The Value of I Don’t Know

“The way we traditionally conceive of ignorance—as an absence of knowledge—leads us to think of education as its natural antidote. But education can produce illusory confidence.” – David Dunning

I have to imagine that having a behavioral bias named after your work is one of the highlights of the psychology profession (the Nobel prize isn’t bad either). David Dunning, a professor of psychology at Cornell University, holds this distinction for his work on the Dunning-Kruger Effect.

I first came across this cognitive bias in Daniel Kahneman’s Thinking, Fact and Slow. The Dunning-Kruger Effect shows that people do not — or cannot — recognize just how incompetent they are in certain areas of life. We have a habit of developing an irrational overconfidence which overwhelms any mounting evidence of our own ignorance.

Dunning recently wrote about his namesake bias in the Pacific Standard. The title is a good one — ‘We Are All Confident Idiots.’ One of the studies mentioned discusses a personal finance test given to people that had recently filed for bankruptcy:

The roughly 800 respondents who said they had filed bankruptcy within the previous two years performed fairly dismally on the test—in the 37th percentile, on average. But they rated their overall financial knowledge more, not less, positively than other respondents did. The difference was slight, but it was beyond a statistical doubt: 23 percent of the recently bankrupted respondents gave themselves the highest possible self-rating; among the rest, only 13 percent did so. Why the self-confidence? Like Jimmy Kimmel’s victims, bankrupted respondents were particularly allergic to saying “I don’t know.” Pointedly, when getting a question wrong, they were 67 percent more likely to endorse a falsehood than their peers were. Thus, with a head full of “knowledge,” they considered their financial literacy to be just fine.

These people were fresh off of filing for bankruptcy and they still thought they were above average at managing their finances. Unbelievable. The Jimmy Kimmel victims he’s referring to are part of an ongoing bit on Kimmel’s late-night show where they ask people on the street questions about made up subjects. Many of the respondents answer with complete confidence instead of admitting they don’t know. Here’s a pretty good one:

Here are some of the issues involved with the Dunning-Kruger Effect:

  • You don’t ask for help.
  • You make decisions with complete certainty, instead of considering the alternatives.
  • You never  admit to past mistakes or learn from them going forward.

It would be easy to blame a lack of knowledge for these issues, but Dunning says that’s not always the case:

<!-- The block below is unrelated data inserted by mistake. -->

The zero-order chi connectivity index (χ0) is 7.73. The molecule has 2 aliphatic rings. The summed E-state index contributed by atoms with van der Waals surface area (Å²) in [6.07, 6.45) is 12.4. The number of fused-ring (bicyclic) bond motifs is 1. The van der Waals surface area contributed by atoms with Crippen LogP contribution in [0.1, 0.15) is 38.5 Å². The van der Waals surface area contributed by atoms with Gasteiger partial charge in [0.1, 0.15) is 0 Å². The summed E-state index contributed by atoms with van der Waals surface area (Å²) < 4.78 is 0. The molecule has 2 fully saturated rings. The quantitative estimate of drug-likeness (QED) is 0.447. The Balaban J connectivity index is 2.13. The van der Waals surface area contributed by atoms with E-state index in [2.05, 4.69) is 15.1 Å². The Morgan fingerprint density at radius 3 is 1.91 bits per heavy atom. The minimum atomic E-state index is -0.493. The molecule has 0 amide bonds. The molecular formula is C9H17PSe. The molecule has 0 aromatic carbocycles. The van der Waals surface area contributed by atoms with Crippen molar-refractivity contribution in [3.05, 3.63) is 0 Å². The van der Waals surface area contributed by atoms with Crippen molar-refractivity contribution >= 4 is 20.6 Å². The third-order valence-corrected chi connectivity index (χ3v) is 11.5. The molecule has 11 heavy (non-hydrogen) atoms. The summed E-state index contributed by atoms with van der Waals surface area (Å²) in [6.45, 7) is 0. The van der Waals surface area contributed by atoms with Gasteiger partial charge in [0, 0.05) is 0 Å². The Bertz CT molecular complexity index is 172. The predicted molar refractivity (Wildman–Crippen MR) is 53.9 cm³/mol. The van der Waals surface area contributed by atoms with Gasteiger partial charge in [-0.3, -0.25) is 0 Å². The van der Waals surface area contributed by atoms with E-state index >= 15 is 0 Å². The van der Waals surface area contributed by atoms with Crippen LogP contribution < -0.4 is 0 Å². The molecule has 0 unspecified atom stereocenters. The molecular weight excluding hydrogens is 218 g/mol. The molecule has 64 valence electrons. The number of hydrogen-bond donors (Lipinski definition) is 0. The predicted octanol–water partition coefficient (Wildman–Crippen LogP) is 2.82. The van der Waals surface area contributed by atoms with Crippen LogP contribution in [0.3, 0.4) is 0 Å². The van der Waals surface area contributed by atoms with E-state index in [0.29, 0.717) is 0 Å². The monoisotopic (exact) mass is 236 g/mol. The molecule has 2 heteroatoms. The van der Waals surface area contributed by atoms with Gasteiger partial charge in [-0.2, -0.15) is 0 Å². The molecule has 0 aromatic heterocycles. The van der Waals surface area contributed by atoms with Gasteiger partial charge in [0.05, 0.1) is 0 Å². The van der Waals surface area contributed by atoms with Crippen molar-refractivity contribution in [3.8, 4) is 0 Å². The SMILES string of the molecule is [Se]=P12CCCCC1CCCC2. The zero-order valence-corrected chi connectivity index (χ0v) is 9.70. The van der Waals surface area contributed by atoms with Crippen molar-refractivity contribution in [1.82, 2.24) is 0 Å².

Some of our most stubborn misbeliefs arise not from primitive childlike intuitions or careless category errors, but from the very values and philosophies that define who we are as individuals. Each of us possesses certain foundational beliefs—narratives about the self, ideas about the social order—that essentially cannot be violated: To contradict them would call into question our very self-worth.

We see this all the time in the fields of economics and investing. I saw Richard Bernstein of Bernstein Advisors give a speech at a CFA Institute conference last year and he said, “Always think like an investor, never like a politician or an economist when managing money.” Ideological beliefs often trump evidence to the contrary, even when it’s staring you right in the face. People don’t like to admit when they’re wrong, but the hurdle rate for this gets raised when it involves personal beliefs.

Plus it’s very easy to find the mistakes that other people make, but very difficult to see those same mistakes in our own actions. Everyone else is an idiot, but surely not me. Here are a few suggestions from Dunning on ways to overcome this crippling mindset:

  • Be your own devil’s advocate.
  • Ask yourself how you might be wrong.
  • Imagine what could lead to failure based on your decision.
  • Seek out advice from others.

And finally, it’s not the end of the world to say “I don’t know” every once and a while:

Stumbling through all our cognitive clutter just to recognize a true “I don’t know” may not constitute failure as much as it does an enviable success, a crucial signpost that shows us we are traveling in the right direction toward the truth.

Dunning’s article is a long read but it’s definitely worth checking out:
We are all confident idiots (psmag)

Further Reading:
We’re All Smart
The Tenth Man Rule

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  • Eric

    Ben,
    Very good article. You’ve hit on a very serious issue in finance but one infrequently discussed. Professionals vastly overstate their abilities (“sure, the average active manager can’t beat the market…but I’m not average,” or “I know most market-timing schemes don’t work, but my approach is fundamentally superior”).